After a Quarter Century, What Does the Pennsylvania Regeneration Study Tell Us About the Future of Mixed Oak Forest Under Stress?


William H. McWilliams, James A. Westfall, Patrick H. Brose, Shawn L. Lehman, Todd E. Ristau, Alejandro A. Royo, and Susan L. Stout

Research Foresters (WHM and JAW), USDA Forest Service, Northern Research Station, 11 Campus Blvd, Newtown Square, PA 19073; Research Foresters (PHB and SLS) and Research Ecologists (TER and AAR), USDA Forest Service, Northern Research Station, PO Box 267, Irvine, PA 16329; Section Chief (SLL), Inventory and Monitoring Section, Pennsylvania Department of Conservation and Natural Resources, Bureau of Forestry, 137 Penn Nursery Road, Spring Mills, PA 16875; WHM is corresponding author: to contact, call 610-557-4050 or email at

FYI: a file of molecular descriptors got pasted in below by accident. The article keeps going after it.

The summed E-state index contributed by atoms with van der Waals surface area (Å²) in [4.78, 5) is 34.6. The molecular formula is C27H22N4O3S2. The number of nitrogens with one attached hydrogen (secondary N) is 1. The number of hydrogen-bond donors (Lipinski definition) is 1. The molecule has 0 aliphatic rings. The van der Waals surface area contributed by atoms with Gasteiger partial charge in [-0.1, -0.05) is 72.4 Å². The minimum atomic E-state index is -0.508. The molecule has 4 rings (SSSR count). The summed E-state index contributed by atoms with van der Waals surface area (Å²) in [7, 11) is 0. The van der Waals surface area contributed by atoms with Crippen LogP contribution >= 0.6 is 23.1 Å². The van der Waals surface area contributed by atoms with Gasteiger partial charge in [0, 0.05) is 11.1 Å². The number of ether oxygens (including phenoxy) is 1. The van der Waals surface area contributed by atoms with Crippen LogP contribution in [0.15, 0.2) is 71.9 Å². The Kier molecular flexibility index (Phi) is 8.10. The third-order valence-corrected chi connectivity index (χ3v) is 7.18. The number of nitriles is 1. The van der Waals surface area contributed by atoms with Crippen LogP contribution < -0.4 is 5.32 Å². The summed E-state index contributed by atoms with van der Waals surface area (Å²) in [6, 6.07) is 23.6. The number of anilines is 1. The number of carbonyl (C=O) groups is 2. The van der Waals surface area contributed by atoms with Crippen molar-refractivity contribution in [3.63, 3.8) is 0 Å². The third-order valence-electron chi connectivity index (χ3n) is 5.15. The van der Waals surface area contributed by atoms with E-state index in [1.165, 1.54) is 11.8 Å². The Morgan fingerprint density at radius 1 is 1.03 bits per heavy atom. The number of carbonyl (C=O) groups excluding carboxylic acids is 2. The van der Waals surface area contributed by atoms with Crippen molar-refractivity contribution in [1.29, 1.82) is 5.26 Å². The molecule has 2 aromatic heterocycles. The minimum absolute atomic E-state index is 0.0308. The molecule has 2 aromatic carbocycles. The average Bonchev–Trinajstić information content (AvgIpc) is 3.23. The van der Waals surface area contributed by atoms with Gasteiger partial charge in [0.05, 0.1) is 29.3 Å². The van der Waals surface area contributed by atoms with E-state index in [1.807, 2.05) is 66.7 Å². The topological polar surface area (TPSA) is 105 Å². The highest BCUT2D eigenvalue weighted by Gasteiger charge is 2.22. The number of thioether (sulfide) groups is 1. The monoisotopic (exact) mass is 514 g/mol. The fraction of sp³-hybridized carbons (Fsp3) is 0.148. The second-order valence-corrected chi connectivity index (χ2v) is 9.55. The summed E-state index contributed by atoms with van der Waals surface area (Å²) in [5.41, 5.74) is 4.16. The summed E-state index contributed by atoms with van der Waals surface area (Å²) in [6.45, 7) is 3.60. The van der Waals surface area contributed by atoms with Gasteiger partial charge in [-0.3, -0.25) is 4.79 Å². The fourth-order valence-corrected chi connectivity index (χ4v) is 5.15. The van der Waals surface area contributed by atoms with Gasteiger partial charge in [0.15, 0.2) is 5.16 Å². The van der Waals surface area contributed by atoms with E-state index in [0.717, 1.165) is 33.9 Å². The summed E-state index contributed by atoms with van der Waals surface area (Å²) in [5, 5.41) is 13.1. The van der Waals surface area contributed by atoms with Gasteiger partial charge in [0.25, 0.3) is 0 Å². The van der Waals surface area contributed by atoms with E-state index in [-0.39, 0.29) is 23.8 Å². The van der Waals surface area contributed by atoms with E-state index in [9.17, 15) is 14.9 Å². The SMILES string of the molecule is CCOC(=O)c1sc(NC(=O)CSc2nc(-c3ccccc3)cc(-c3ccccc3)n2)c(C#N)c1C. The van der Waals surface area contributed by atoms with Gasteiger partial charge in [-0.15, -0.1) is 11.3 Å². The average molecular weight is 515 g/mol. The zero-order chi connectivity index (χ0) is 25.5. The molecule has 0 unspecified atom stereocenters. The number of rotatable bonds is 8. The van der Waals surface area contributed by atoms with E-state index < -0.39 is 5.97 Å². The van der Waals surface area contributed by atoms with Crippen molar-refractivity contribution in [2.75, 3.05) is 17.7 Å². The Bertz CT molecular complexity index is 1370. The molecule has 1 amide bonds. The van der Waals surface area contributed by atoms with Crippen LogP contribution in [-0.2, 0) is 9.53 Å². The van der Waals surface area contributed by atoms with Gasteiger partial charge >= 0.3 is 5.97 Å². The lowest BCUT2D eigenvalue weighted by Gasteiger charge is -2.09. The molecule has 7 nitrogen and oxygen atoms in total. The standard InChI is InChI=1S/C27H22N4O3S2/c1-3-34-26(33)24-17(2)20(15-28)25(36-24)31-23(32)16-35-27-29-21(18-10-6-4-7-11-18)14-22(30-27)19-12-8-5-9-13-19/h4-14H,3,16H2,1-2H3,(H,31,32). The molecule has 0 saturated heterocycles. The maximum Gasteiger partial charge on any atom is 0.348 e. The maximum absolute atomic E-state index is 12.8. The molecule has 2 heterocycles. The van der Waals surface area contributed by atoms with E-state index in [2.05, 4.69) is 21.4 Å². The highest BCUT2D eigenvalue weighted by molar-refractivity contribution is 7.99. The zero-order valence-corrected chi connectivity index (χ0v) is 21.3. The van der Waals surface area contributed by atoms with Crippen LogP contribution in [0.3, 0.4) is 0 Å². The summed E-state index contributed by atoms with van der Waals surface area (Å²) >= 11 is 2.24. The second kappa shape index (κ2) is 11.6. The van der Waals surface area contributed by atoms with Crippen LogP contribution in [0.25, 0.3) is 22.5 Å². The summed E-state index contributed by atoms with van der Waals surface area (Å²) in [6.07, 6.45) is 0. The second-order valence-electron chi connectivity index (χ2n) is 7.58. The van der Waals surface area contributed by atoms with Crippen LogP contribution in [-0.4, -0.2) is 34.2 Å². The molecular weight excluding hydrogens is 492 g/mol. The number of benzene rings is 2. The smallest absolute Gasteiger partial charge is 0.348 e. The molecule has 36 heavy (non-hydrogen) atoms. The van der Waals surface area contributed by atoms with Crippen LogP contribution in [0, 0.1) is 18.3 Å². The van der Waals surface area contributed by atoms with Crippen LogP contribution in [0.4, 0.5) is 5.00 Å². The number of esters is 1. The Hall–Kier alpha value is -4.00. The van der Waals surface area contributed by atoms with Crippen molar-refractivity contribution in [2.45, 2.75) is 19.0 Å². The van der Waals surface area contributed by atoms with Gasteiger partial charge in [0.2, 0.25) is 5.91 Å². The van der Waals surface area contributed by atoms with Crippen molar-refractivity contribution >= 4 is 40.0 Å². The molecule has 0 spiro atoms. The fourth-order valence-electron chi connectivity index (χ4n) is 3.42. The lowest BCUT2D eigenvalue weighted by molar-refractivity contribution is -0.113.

Abstract – The Pennsylvania Regeneration Study (PRS) was initiated in 1989 to address the need for landscape-level information on regeneration quality and abundance due to concern over the impacts of herbivory and other factors on forest regeneration in Pennsylvania. The PRS is comprised of a suite of Regeneration Indicator (RI) measurements installed on a subset of USDA Forest Service, Northern Research Station (NRS), Forest Inventory and Analysis (FIA) monitoring plots. The approach leverages the RI data with the full complement of NRS-FIA forest inventory variables for a holistic look at mixed-oak forest conditions. Pennsylvania’s mixed oak forests have been under increasing stress as aging stands originating from large-scale disturbances over a hundred years ago are inundated by native and non-native invasive pests and diseases. Currently, only 4-percent of the State’s mixed-oak forest is in young stands less than 20-years of age. Maintaining the role of oaks in new stands is difficult due to lack of fire, herbivory, invasive plants, climate change, and other factors. This paper summarizes current NRS-FIA and PRS results to provide a look at the future of oak forests and likely challenges faced by managers and policymakers. Creating disturbances and conditions that match the phenology of young oak forests will be critical for restoring mixed-oak forests in Pennsylvania and elsewhere. Management prescriptions that provide favorable amounts of light, control herbivory, and eliminate competing vegetation are needed for successful establishment and development of young mixed-oak forests to replace today’s aging ecosystem.